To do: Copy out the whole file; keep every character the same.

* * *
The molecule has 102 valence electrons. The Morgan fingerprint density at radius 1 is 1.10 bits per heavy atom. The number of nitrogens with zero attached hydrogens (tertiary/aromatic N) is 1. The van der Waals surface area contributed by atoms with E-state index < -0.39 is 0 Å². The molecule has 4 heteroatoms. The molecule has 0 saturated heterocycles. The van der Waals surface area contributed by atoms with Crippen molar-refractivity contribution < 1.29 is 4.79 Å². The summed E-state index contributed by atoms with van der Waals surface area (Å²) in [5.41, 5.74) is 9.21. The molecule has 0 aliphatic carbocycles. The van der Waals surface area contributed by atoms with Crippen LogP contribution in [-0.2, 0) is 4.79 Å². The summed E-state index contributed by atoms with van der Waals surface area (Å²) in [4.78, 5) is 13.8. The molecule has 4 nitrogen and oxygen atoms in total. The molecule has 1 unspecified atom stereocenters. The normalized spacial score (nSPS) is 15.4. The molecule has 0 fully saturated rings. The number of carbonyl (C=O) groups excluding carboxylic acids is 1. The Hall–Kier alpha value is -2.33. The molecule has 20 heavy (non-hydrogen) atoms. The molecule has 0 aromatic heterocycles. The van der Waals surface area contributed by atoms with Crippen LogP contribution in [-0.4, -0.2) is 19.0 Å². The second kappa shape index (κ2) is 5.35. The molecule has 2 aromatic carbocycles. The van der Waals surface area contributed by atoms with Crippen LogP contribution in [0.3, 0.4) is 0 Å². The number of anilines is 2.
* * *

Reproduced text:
The molecule has 102 valence electrons. The Morgan fingerprint density at radius 1 is 1.10 bits per heavy atom. The number of nitrogens with zero attached hydrogens (tertiary/aromatic N) is 1. The van der Waals surface area contributed by atoms with E-state index < -0.39 is 0 Å². The molecule has 4 heteroatoms. The molecule has 0 saturated heterocycles. The van der Waals surface area contributed by atoms with Crippen molar-refractivity contribution < 1.29 is 4.79 Å². The summed E-state index contributed by atoms with van der Waals surface area (Å²) in [5.41, 5.74) is 9.21. The molecule has 0 aliphatic carbocycles. The van der Waals surface area contributed by atoms with Crippen LogP contribution in [-0.2, 0) is 4.79 Å². The summed E-state index contributed by atoms with van der Waals surface area (Å²) in [4.78, 5) is 13.8. The molecule has 4 nitrogen and oxygen atoms in total. The molecule has 1 unspecified atom stereocenters. The normalized spacial score (nSPS) is 15.4. The molecule has 0 fully saturated rings. The number of carbonyl (C=O) groups excluding carboxylic acids is 1. The Hall–Kier alpha value is -2.33. The molecule has 20 heavy (non-hydrogen) atoms. The molecule has 0 aromatic heterocycles. The van der Waals surface area contributed by atoms with Crippen LogP contribution in [-0.4, -0.2) is 19.0 Å². The second kappa shape index (κ2) is 5.35. The molecule has 2 aromatic carbocycles. The van der Waals surface area contributed by atoms with Crippen LogP contribution in [0.3, 0.4) is 0 Å². The number of anilines is 2.